That doesn't make a lot of sense to me. (none / 0) (#49)
    by oculus on Sat Apr 10, 2010 at 05:05:03 PM EST
    Our current President garnered votes by promising he would not be George W. Bush with respect to civil liberties.  But now, perhaps based on bad advice, or a shift of judicial interpretation, or perceived necessity, the current administration is continuing many of the policies the campaign distained.

    OK (none / 0) (#52)
    by squeaky on Sat Apr 10, 2010 at 05:35:50 PM EST
    So you are saying that a Pol is sometime not a Pol? And that Greenwald could do whatever he wanted if elected? For one I do not see Obama as doing whatever he wants. In fact he seems constrained because of his much hated bipartisanship and triangulation...  Not sure you can have it both ways, oculus. Dictator and compromiser..

    And, Obama certainly does not seem like George W, Bush to me with respect to civil liberties even though he has continued some of BushCo policies regarding indefinite detention, having a hit list, etc.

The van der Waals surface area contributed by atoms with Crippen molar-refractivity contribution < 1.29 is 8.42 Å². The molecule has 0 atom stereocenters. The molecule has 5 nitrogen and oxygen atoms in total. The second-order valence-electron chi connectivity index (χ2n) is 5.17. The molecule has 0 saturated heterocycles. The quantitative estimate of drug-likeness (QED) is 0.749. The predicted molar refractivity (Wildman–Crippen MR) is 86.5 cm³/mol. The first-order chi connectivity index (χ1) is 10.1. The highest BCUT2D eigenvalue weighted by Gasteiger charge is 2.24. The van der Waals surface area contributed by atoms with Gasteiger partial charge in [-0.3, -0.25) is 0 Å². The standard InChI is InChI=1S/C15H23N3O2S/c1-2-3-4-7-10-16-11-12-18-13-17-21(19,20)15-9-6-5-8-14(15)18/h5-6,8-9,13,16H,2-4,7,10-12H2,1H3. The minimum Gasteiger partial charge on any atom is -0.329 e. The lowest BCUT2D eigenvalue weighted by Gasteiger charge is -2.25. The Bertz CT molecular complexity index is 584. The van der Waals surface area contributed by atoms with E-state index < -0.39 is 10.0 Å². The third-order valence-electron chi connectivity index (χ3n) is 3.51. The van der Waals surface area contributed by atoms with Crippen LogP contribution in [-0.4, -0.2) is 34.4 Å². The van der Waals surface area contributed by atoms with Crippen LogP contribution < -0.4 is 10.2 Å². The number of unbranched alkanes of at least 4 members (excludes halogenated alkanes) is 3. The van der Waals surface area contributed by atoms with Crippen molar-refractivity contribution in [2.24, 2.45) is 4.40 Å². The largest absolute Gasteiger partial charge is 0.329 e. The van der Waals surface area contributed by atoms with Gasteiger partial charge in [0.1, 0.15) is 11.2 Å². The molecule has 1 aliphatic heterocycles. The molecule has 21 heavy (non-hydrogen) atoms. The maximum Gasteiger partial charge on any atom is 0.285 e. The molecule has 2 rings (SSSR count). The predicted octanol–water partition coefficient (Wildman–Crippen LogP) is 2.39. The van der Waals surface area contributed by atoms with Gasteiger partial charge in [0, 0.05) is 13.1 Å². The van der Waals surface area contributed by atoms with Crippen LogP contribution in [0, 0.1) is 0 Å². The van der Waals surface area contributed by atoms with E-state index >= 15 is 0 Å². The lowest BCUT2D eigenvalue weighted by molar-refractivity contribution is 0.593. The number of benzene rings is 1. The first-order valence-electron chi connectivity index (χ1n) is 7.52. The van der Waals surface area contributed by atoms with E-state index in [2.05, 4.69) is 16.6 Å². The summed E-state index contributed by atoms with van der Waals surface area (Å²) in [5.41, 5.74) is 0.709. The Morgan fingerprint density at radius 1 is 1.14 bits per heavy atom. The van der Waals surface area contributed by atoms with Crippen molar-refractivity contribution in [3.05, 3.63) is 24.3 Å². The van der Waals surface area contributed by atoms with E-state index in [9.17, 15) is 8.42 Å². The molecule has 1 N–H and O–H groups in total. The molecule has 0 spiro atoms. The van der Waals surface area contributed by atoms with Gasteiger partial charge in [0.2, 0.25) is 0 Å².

The republicans all seem to agree that he is no GWB.


    Oy, how could somebody with Greenwald's (none / 0) (#46)
    by FoxholeAtheist on Sat Apr 10, 2010 at 04:50:12 PM EST
    beliefs become "our elected President", given our thoroughly corrupt so-called two party system, which is morally bankrupt and bursting at the seams with corporate money.

    A hypothetical. (none / 0) (#50)
    by oculus on Sat Apr 10, 2010 at 05:05:31 PM EST
    An impossible hypothetical... (none / 0) (#51)
    by FoxholeAtheist on Sat Apr 10, 2010 at 05:24:20 PM EST
    It's like asking what would Ralph Nader (or any other voluble, life-long, hard-core critic of the entire social-political-economic status quo) "believe/permit were he our elected President"?

    BTW Oculus, you were wondering whether (none / 0) (#53)
    by FoxholeAtheist on Sat Apr 10, 2010 at 05:43:53 PM EST
    Greenwald's annual part-time residence outside the US has any influence on his tenacious political critique of the US. What do you think of Brecht's perspective on dialectics and exile, as per his Refugee Conversations, cited in my foregoing comment # 44:       

    The best school for dialectics is emigration. The most penetrating dialecticians are exiles.

    Mozart's "Die Zauberfloete" (none / 0) (#18)
    by oculus on Sat Apr 10, 2010 at 11:26:10 AM EST